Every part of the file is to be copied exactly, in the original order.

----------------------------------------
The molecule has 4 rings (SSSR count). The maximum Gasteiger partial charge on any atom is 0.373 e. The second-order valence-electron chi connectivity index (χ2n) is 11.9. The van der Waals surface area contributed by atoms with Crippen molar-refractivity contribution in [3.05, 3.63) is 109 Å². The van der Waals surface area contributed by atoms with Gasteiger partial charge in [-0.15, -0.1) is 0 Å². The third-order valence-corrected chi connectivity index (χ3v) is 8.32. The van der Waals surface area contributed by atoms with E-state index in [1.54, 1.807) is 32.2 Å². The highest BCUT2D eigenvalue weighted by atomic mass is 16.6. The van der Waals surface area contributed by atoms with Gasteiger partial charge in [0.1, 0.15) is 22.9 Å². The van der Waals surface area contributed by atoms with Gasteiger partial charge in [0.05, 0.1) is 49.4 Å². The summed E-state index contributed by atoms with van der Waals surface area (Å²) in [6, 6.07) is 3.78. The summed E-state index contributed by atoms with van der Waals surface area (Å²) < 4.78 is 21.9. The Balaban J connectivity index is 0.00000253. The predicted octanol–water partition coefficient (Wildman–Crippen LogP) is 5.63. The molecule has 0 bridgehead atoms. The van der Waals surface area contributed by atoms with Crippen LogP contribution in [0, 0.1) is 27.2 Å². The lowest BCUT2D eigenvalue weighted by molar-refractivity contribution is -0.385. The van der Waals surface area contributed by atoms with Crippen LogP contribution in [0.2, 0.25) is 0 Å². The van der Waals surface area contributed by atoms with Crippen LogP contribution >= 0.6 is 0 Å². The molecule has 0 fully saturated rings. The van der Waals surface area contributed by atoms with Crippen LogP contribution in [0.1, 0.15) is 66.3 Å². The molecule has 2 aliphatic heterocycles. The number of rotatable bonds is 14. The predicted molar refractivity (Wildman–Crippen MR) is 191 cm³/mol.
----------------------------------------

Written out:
The molecule has 4 rings (SSSR count). The maximum Gasteiger partial charge on any atom is 0.373 e. The second-order valence-electron chi connectivity index (χ2n) is 11.9. The van der Waals surface area contributed by atoms with Crippen molar-refractivity contribution in [3.05, 3.63) is 109 Å². The van der Waals surface area contributed by atoms with Gasteiger partial charge in [-0.15, -0.1) is 0 Å². The third-order valence-corrected chi connectivity index (χ3v) is 8.32. The van der Waals surface area contributed by atoms with E-state index in [1.54, 1.807) is 32.2 Å². The highest BCUT2D eigenvalue weighted by atomic mass is 16.6. The van der Waals surface area contributed by atoms with Gasteiger partial charge in [0.1, 0.15) is 22.9 Å². The van der Waals surface area contributed by atoms with Gasteiger partial charge in [0.05, 0.1) is 49.4 Å². The summed E-state index contributed by atoms with van der Waals surface area (Å²) in [6, 6.07) is 3.78. The summed E-state index contributed by atoms with van der Waals surface area (Å²) < 4.78 is 21.9. The Balaban J connectivity index is 0.00000253. The predicted octanol–water partition coefficient (Wildman–Crippen LogP) is 5.63. The molecule has 0 bridgehead atoms. The van der Waals surface area contributed by atoms with Crippen LogP contribution in [0, 0.1) is 27.2 Å². The lowest BCUT2D eigenvalue weighted by molar-refractivity contribution is -0.385. The van der Waals surface area contributed by atoms with Crippen LogP contribution in [0.2, 0.25) is 0 Å². The van der Waals surface area contributed by atoms with Crippen LogP contribution >= 0.6 is 0 Å². The molecule has 0 fully saturated rings. The van der Waals surface area contributed by atoms with Crippen LogP contribution in [0.1, 0.15) is 66.3 Å². The molecule has 2 aliphatic heterocycles. The number of rotatable bonds is 14. The predicted molar refractivity (Wildman–Crippen MR) is 191 cm³/mol.